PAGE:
Review by Tim Robins
A tribe of cats must decide yearly which one will ascend to the Heaviside Layer and come back to a new life…
Nothing I can write will stop Cats from being a critical and box office disaster, but the movie really doesn’t deserve the opprobrium that has been heaped upon it by its critics. The film never stood a chance after the twit sphere and on-line nit wits pounced on the trailer and, in particular, the way the film director Tom Hooper had realised its human feline hybrids.
I was incredulous as cinema goers familiar with all manner of sci-fi oddities and Disney’s animated anthropomorphic characters professed to find the trailer for Cats exceptionally creepy and weird. Really? And, as for the film itself, those who couldn’t grasp the plot (explained in the opening numbers) just weren’t paying attention.
Cats is based on the stage musical which, in turn, is based on a collection of poems by T.S. Eliot who, under the pet name of ‘Old Possum’, wrote them for his godchildren in the 1930s. Although whimsical and deliberately light hearted, the poems drew on Eliot’s interests as diverse as the crime fiction of Conan Doyle and a love of the theatre. The villainous cat Macacvity alludes to Moriarty:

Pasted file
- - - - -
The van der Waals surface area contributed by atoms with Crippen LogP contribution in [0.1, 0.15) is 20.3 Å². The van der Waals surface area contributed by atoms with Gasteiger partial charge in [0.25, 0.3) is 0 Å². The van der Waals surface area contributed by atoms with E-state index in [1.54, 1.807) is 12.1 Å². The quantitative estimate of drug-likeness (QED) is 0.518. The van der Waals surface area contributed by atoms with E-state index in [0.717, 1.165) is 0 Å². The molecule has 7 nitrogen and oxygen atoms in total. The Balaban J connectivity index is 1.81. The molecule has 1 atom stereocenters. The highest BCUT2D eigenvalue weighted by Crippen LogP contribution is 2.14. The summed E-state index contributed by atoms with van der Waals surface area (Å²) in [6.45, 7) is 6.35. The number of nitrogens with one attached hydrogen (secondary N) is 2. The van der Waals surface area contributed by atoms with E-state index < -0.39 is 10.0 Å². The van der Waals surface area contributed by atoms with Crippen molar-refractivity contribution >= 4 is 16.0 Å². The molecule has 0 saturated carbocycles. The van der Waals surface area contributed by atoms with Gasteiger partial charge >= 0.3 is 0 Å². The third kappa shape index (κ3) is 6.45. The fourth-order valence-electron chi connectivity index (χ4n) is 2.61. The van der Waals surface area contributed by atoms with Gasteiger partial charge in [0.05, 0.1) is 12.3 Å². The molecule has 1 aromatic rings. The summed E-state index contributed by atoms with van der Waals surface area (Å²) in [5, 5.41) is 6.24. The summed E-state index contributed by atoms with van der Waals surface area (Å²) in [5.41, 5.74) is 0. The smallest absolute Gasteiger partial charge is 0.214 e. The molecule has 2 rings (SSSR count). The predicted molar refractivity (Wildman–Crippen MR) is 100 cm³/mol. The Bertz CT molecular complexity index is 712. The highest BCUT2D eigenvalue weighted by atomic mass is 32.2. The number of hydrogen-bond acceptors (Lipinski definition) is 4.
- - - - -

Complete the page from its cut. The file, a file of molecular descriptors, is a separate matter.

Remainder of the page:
And they say that all the Cats whose wicked deeds are widely known
(I might mention Mungojerrie, I might mention Griddlebone)
Are nothing more than agents for the Cat who all the time
Just controls their operations: the Napoleon of Crime!
Andrew Lloyd Weber’s musical makes Macavity the villain of a plot that sees various Jellical cats competes to be chosen at the “Jellicle Ball” to ascend to the “heaviside-layer’. “Jellicle” is derived from the expression “dear little cats”. This child-like word play is a feature of some Modernist work, notably the critically acclaimed George E Herriman’s dog, mouse and cat comic strip Krazy Kat.
Eliot also drew on nursery rhymes in his unsparingly bleak poem “The Hollow Men”, including the children’s singing game “Here we go round the Mulberry bush”:
Here we go round the prickly pear
Prickly pear prickly pear
Here we go round the prickly pear
At five o’clock in the morning.
The “heaviside-layer” is Earth’s ionosphere. So the winning cat (seen ascending through the roof of in a scene reminiscent of Baron Munchausen’s escape from a city in Terry Gilliam’s The Adventures of Baron Munchausen) is presumably being carried off to her death. I wondered who the unfortunate cat would fall on when she plummeted to Earth.
I haven’t seen Cats on stage, but I can see why the musical is a success. It is set around the streets of London, particularly the theatre district with many of the cats characterised by their famous territories; the streets, clubs and theatres that themselves have a mythical status for those visiting London from the sticks or abroad. Thus, Cats is a tourist trap of a musical. I can well imagine wind, rain and pedestrian battered visitors seeking shelter in a more magical London than the confusing reality.